This prospective double-institution observational study included all consecutive female patients with pathologically proven breast cancer with a decision to start NAC after being reviewed by each institution’s Breast Unit multidisciplinary team. All patients were initially diagnosed with baseline mammography and breast ultrasound followed by a core needle biopsy under sonographic guidance from the radiologically suspicious masses for histopathological confirmation. Data were collected from January 2017 to February 2021. The study was approved by the institutions’ Ethics Committees. Written informed consent was obtained from all patients who agreed to take part in this study. Inclusion criteria included female patients’ ages more than 18 years, breast cancer diagnosis based on core needle biopsy, completion of institutional NAC treatment protocol followed by surgery and histopathology as well as completion of pre- and post-NAC CESM examinations. Exclusion criteria included contrast media reaction, renal impairment, pregnancy, incomplete NAC treatment or CESM examinations, and lack of informed consent.
All mammographic examinations were performed at the institutions’ Radiology Departments using the GE Healthcare machine (Chalfont St. Giles, UK) allowing dual-energy CESM acquisitions with some specific hardware and software enhancements for image processing and acquisition.
Unlike conventional mammography, the X-ray spectrum was tailored to produce energies just above the K-edge of iodine (33.2 keV) to increase the sensitivity to low concentrations of iodine to optimize the visualization of iodine. Typically, for a 50% glandular and 5-cm-thick breast, exposure times were around 1 s and 3 s for low and high-energy images, respectively.
An intravenous injection of 1.5 ml/kg body weight of a non-ionic contrast medium (Omnipaque) was done manually at one shot with a flow rate of 3 ml/s followed by a flush of saline. After 2 min of contrast medium injection, the patient was positioned, and the exposure was done in the four standard mammographic views: two mediolateral oblique (MLO) and two craniocaudal (CC) views. In each view, the breast was subjected to a combination of low and high-energy exposures, while the breast was still compressed to minimize motion blur keeping the image details seen with the standard mammography. The subtracted images were automatically generated after each low- and high-energy exposure for each view. The average examination time was 10 min. After the examination, the patients were monitored for around 30 min for any potential contrast medium adverse reactions.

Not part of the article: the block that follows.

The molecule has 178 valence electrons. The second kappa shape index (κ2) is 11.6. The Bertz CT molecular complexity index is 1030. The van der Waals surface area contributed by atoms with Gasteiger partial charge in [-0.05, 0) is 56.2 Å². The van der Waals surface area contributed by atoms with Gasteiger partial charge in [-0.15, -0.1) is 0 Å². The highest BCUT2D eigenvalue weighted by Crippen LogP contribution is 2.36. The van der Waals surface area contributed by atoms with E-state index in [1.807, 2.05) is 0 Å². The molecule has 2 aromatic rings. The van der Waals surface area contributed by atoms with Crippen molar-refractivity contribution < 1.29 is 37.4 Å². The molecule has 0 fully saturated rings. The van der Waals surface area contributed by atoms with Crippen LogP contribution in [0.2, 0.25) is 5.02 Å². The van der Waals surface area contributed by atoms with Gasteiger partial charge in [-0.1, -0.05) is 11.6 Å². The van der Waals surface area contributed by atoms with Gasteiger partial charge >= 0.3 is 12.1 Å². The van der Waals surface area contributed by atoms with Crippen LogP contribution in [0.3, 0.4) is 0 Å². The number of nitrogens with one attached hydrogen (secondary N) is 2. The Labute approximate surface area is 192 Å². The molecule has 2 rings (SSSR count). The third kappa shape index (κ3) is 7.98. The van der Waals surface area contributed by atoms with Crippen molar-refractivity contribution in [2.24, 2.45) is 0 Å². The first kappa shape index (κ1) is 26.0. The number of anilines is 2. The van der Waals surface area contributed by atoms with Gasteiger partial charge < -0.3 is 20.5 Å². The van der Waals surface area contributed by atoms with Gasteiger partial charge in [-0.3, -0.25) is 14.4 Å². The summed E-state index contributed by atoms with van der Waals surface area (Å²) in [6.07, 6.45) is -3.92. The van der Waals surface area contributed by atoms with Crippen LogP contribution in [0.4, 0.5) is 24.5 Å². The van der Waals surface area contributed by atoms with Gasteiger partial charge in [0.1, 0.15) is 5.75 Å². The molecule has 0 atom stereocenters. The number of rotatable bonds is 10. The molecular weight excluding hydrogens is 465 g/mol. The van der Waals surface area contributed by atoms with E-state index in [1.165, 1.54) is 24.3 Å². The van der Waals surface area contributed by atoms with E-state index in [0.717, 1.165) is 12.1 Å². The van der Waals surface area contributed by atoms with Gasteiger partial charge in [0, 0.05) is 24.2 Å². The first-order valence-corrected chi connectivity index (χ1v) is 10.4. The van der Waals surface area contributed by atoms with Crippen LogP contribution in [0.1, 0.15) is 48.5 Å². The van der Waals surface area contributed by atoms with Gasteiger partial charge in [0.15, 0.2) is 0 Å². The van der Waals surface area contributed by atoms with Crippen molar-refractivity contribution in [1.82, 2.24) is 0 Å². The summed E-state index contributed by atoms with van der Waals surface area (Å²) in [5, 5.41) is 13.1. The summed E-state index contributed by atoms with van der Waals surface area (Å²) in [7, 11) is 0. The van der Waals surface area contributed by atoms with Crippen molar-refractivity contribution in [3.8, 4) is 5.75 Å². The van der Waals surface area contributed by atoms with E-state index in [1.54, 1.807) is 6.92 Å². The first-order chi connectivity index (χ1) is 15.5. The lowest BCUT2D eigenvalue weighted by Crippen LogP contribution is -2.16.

Two sets of CESM were evaluated: one before the start of the NAC treatment and the second after the last dose of chemotherapy with a maximum interval of 14 days from the elective surgery. In our institutions, CESM is displayed paired to allow for comparison. The MLO is assessed followed by CC views with the patient’s right breast on the left side of the screen and the left breast on the left side of the screen. In the CC views, the outer aspect of the breasts is displayed superiorly.
Interpretation of CESM studies was performed via one of the participating radiologists, and in cases of interobserver disagreement, the case was discussed, and a joint consensus was reached. CESM images were evaluated in accordance with the Breast Imaging Reporting and Data System (BI-RADS). The largest dimension of the lesion was recorded from the two consecutive CESMs taken before the start and at the end of NAC.
The Response Evaluation Criteria in Solid Tumors (RECIST) 1.1 criteria were used in our study to evaluate the response to NAC where the response was classified as follows:
“Complete response (CR, disappearance of all lesion/s)
Partial response (PR, ≥ 30% reduction in longest diameter)
Stable disease (SD, < 30% reduction/ < 20% increase in longest diameter)
Progressive disease (PD, ≥ 20% increase in longest diameter)” [11, 27]
We compared the largest diameter of the residual lesion taken from the CESM, 2 weeks before surgery to that in the postoperative histopathological study. The efficacy of CESM in assessing residual disease after NAC was compared to the histological analysis, which was considered the gold standard.
Following surgery, all surgical specimens were sent to the institutions’ laboratories for histopathological confirmation. Apart from the macroscopic measurement, the tumor’s longest diameter, which is required for identifying the T stage in the TNM classification, was confirmed histopathologically.
Data were statistically described in terms of mean ± standard deviation (± SD), range, or frequencies (number of cases), and percentages when appropriate. A comparison of tumor size between CESM and histopathology was done using Wilcoxon signed rank test for paired (matched) samples. For comparing the response between the different pathological types, chi-square ((χ2) test was performed. Correlation between various variables was done using Pearson moment correlation equation for linear relation of normally distributed variables and Spearman rank correlation equation for non-normal variables/nonlinear monotonic relation. Accuracy was represented using the terms sensitivity, specificity, + ve predictive value, and − ve predictive value. Two-sided p values less than 0.05 were considered statistically significant. The diagnostic performance index of CESM for CR was tested using the Clopper–Pearson test with 95% confidence intervals. All statistical calculations were done using the computer program IBM SPSS (Statistical Package for the Social Science; IBM Corp, Armonk, NY, USA) release 22 for Microsoft Windows.